1.2 MW prototype being tested
A Norwegian fuel cell project is testing the use of fuel cell technology to help overcome limitations of battery technology in marine applications.
The main partners in the project are Odfjell, a major shipping operator, Prototech, a specialist company in fuel cell technology, and Lundin, a leading offshore oil & gas company. Wärtsilä is participating in the project with expert support.
Hybrid propulsion solutions utilizing both conventional engines and energy storage for ferries and harbor vessels allow emissions-free sailing when close to population centers. However, for long-distance ocean-going vessels, current battery technology does not provide sufficient energy storage for the entire voyage. The Norwegian project is testing the use of fuel cell technology as a means for overcoming this limitation. Preliminary results from the testing indicate that CO2 reductions of as much as 40 to 45% are possible when using LNG as fuel, and emissions can potentially be reduced even further with other fuels, such as ammonia.
“Greater efficiency and increased sustainability are at the core of Wärtsilä’s Smart Marine Ecosystem vision,” said Ingve Sørfonn, Technology Manager at Wärtsilä Marine Power. Z’We see the combustion engine remaining as the stalwart of shipping, because it has the flexibility to operate on future renewable fuels as and when they become compliant, market-ready and available. However, we are keen to support all efforts and innovations aimed at reducing the carbon footprint of shipping, and we see this fuel cell project as being an important contribution to this effort.”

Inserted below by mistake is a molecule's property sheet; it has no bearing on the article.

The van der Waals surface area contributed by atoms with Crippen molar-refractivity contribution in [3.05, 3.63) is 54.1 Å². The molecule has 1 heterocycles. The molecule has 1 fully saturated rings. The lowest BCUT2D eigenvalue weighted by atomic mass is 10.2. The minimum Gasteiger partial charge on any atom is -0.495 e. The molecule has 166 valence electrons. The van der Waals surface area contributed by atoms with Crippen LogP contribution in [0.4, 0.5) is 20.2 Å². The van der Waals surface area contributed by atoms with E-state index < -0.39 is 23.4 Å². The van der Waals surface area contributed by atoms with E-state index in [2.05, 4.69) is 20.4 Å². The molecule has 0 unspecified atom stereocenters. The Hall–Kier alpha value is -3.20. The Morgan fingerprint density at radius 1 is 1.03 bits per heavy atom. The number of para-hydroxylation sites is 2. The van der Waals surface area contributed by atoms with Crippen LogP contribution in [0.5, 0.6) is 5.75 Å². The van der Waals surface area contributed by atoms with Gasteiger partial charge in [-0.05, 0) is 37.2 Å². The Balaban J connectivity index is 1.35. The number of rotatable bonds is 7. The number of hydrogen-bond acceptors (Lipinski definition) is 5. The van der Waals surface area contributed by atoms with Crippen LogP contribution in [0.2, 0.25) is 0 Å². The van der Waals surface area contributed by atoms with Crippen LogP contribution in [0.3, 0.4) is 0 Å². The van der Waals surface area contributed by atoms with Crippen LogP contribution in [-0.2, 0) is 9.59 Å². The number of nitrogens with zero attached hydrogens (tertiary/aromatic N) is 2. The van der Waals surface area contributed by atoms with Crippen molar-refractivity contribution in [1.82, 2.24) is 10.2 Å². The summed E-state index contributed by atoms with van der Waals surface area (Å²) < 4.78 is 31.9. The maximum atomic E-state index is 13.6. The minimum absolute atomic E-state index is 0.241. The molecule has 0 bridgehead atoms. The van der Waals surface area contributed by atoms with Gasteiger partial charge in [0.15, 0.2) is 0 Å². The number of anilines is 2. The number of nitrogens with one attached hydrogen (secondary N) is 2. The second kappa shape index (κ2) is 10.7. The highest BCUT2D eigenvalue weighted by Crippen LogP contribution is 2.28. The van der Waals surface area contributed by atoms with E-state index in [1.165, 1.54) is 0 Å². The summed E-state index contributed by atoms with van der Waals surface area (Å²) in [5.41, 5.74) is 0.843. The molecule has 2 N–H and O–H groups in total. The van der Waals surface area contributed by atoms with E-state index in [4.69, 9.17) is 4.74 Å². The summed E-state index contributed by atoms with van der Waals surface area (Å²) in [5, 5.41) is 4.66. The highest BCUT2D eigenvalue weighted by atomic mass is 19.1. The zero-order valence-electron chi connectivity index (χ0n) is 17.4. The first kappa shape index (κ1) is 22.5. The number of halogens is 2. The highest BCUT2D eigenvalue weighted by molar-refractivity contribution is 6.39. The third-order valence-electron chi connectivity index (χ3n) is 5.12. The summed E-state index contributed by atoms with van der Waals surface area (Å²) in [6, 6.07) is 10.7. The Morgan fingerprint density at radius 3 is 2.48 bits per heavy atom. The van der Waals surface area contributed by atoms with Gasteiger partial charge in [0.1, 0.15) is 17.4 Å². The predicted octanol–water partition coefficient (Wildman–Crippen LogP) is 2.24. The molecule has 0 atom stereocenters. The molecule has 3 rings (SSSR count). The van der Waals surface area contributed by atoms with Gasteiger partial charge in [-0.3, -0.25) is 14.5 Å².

The project’s fuel cell technology is first being tested with a 1.2 MW prototype at the Sustainable Energy Catapult Center in Stord, Norway. Later, the prototype will be installed onboard an Odjfell chemical tanker for sea trials.
The project has thus far been funded by Gassnova, the Norwegian state enterprise for carbon capture and storage, and by the participants.